The acceptance and rise of remote working has also fast-tracked the globalisation of workforces as top talent can work from anywhere as a result of the pandemic-driven investment in tech. HR global mobility teams are pivoting to a focus on delivering engagement models for skilled workers who choose to work wherever they like. Globally geared reward teams are also useful here as there is a perceived opportunity to offset UK salary inflation by using talent in lower-cost countries.
DEI and ESG
The other big HR-related trends to accelerate during the pandemic were DEI: diversity, equality and inclusion, and ESG: environmental, social and corporate governance. Both of these address the need of individual employees to feel valued and included, for their work to have meaning, and for their employer to express their values.
Diverse, inclusive workforces have been shown to outperform homogenous ones and not just by maximising the available talent pool. Decision-making is improved when people with different perspectives are involved and it is easier to design products that target different market segments. There is also the feeling that if an employer welcomes staff from any group or background, then individuals are valued and there on merit.
I work with HR departments that are producing carefully scripted job descriptions which avoid the structure and language that can deter female and minority candidates from applying. There is currently less emphasis on degree qualifications that don’t always guarantee quality candidates but do tend to impose invisible barriers on people from some backgrounds. Efforts are also being made to carry the approach through by keeping assessment, recruitment and onboarding processes as inclusive as possible.
The challenge for HR leaders is to create organisational cultures that deliver on inclusive promises, a huge task that requires leadership from experienced, high-calibre professionals. This is one of the pillars of ESG, a drive to create responsible organisations that contribute to wider society while supporting their employees, including with mental health. Once again, there are bottom-line returns from ESG in terms of the employees and investment that it helps to attract. In some companies, HR holds outright responsibility for ESG, but in general, they either contribute to company-wide groups or new divisions are created. We’ve set up a dedicated ESG division as a result of the demand here.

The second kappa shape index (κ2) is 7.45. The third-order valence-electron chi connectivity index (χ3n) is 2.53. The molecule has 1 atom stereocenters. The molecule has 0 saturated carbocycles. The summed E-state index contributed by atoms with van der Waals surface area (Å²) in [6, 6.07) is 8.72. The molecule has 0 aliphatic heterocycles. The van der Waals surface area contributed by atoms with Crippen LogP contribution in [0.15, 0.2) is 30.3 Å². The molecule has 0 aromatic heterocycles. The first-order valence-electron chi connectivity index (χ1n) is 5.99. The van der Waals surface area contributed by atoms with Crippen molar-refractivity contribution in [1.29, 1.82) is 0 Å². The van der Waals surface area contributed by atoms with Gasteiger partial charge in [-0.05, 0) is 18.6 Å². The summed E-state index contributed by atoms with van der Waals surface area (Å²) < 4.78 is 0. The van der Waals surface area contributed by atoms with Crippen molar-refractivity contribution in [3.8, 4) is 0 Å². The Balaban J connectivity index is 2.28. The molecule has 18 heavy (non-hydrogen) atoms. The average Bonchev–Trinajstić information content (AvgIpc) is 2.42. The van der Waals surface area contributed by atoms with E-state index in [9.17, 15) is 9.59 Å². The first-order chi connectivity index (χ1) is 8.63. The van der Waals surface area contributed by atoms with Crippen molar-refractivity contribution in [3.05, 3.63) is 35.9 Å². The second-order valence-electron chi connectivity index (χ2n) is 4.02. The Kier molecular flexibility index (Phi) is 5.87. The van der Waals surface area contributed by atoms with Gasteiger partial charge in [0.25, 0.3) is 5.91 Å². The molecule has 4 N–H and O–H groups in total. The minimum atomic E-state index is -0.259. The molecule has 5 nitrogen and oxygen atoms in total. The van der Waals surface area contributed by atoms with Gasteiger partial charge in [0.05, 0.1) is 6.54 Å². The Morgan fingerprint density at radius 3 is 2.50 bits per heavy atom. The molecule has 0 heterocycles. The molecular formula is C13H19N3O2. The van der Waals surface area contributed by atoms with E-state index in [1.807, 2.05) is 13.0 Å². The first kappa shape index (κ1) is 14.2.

Investment in Tech
This is one of the biggest items on the HR agenda. Digital transformation demands an alignment of strategy, structure, people, processes and technology. CPOs are investing heavily in HR Technology products that need to be supported by people with specialist HR Operations and HR Technology skillsets. New tech ecosystems enhance the capabilities of different HR functions, examples include bringing governance, analytics and gamification to performance management, driving efficiency in high-volume talent acquisition, and automating learning and compliance programmes.
Identifying the right talent, people whose HR expertise is underpinned by advanced digital capabilities, helps to build HR divisions that can deliver digital transformation and prepare for future challenges. These new digital HR roles produce systems that allow corporate strategy to be implemented effectively by enhancing and personalising the employee experience at the point of delivery. This is a large and dynamic topic that we will revisit in the near future.
Despite the inevitable cost-cutting decisions that might come from uncertain economic times, in our view, the businesses that come out unscathed will be the ones to invest in their people in a way that reflects the changing tides of the HR profession. Our perspective comes from being at the heart of our clients’ hiring decisions every day, but we’d love to know what you think from where you stand. Get in touch if you’d like to join the debate!